Inside a small, unassuming chapel on Rue de la Visitation in Paray-le-Monial about 20 wooden pews face a simple stone altar and a colourfully painted mural depicting the Apparition of Christ to Saint Margaret Mary Alacoque. Sitting on one of these pews, Irma De Guzman discovers a profound connection between this French town and her home in Melbourne, Australia.
The crypt underneath the Lower Basilica, while not ornate, is tremendously impressive. As travellers gather on the cobblestone streets that line the basilica square, the pilgrim group celebrates a private Mass in the early morning before the doors are opened to the public, metres away from the tomb of St Francis. For 76-year-old Marlies Smitfoort, the town is one of many in Italy that stand testimony to incredible faith and dedication.
“These are churches that were built centuries ago by believing people, by people who were not going to be alive to see that building finished because some would take maybe 200 years to finish. That is incredible,” she says. “I find that very inspirational that there were people putting in the foundations … and would know they would never, ever see the finished product. “
“Despite the fact that there were so many people, it was still a very solemn experience. We heard Mass in English, and there were Bishops from all the different military groups, and their homilies were very moving. And even though there was noise outside, the moment you step inside the Basilica, it was silent and solemn.”
It was like they were sharing their souls when they shared their stories and their faith. It was so enriching for everybody.
Irma took the opportunity during one afternoon in Lourdes to visit the miraculous Baths. “What an experience – it was unforgettable, totally amazing. It was, honestly, indescribable,” she says, recalling the awe she felt. “You don’t expect it while you’re waiting in line, but the experience is totally beautiful. My whole body and my head were submerged and my hair is quite long, but when I got out my hair was dry and I had to think, ‘Did that just happen?’ It was such an impossible, out of this world experience. It will stay with me forever.”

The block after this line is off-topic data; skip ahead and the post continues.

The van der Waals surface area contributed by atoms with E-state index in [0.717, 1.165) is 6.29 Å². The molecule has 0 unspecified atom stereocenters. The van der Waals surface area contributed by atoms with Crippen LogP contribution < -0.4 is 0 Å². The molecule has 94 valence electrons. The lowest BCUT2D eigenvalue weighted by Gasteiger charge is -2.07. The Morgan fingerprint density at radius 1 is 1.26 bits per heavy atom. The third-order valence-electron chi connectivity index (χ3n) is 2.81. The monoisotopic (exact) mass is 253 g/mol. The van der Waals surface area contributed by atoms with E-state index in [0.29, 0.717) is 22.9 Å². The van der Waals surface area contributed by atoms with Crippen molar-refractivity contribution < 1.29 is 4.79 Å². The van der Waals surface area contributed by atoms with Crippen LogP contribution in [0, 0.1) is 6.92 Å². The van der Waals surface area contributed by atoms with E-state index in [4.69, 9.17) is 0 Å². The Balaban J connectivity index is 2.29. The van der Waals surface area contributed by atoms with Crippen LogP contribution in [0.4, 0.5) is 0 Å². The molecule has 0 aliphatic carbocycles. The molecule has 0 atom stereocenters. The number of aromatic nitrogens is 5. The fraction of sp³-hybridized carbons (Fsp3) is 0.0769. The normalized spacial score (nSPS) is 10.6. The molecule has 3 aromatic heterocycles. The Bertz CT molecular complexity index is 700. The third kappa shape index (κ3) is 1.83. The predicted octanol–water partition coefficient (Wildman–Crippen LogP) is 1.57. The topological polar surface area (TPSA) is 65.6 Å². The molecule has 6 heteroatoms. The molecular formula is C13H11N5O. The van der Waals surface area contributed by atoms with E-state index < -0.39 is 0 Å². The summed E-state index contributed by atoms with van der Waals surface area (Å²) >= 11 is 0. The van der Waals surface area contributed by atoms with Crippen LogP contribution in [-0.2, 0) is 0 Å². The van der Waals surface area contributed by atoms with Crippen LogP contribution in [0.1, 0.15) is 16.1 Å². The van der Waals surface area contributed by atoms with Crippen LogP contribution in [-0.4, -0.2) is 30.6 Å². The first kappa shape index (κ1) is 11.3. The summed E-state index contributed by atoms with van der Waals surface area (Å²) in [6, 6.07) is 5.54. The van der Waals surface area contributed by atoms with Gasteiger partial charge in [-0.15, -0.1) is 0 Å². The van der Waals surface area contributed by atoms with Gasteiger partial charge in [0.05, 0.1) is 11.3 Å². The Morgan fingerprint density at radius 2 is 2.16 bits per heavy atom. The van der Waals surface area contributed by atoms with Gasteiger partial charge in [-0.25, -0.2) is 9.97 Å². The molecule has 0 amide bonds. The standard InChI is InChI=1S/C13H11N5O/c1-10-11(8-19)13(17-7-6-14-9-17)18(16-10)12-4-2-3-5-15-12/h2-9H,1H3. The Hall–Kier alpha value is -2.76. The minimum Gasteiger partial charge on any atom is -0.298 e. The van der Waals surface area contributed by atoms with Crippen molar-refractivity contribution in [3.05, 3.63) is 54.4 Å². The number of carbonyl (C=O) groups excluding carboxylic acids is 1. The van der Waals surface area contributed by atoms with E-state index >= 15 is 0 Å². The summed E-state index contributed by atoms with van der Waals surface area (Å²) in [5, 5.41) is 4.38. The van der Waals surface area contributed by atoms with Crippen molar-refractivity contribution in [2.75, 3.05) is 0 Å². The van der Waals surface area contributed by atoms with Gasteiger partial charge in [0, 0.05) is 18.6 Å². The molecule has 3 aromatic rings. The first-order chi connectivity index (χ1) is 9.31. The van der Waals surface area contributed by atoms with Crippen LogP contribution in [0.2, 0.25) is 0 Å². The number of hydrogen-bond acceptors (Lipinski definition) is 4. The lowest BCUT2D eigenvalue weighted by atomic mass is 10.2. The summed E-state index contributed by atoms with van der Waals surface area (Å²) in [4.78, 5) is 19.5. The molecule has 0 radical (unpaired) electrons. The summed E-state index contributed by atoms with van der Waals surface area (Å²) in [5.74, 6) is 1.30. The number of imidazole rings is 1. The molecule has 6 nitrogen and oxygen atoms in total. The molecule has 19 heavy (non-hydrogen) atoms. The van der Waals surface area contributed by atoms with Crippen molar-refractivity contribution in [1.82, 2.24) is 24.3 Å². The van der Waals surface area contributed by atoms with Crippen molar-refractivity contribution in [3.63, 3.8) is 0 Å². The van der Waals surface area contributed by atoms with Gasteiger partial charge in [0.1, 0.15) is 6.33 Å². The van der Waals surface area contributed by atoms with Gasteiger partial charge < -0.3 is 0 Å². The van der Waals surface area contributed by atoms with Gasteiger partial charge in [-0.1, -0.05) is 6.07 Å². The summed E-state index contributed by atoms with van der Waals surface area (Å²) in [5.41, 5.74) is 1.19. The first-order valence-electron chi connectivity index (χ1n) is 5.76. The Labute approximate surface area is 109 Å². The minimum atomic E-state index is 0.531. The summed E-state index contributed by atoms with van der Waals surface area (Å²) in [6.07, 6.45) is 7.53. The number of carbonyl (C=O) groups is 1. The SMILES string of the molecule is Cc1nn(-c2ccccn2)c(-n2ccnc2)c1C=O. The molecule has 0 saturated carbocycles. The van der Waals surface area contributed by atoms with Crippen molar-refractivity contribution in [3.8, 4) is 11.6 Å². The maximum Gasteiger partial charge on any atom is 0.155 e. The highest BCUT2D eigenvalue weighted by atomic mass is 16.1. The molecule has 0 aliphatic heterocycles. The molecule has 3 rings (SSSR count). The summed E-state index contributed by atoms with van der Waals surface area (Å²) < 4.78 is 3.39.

So too, will her connection with Mary through the Rosary. “On the pilgrimage, we prayed the Rosary every day, and I’ve continued that,” Irma says. “When we pray the Rosary we pray for the whole world, for peace in the world; it brings us together as part of the whole Catholic community. There are so many experiences I’ve had, where people have come to me with desperate or impossible situations and I’ve promised to pray for them, and then I get their feedback that something is fixed or healed, or things have improved. I can categorically say that the power of prayer is real.”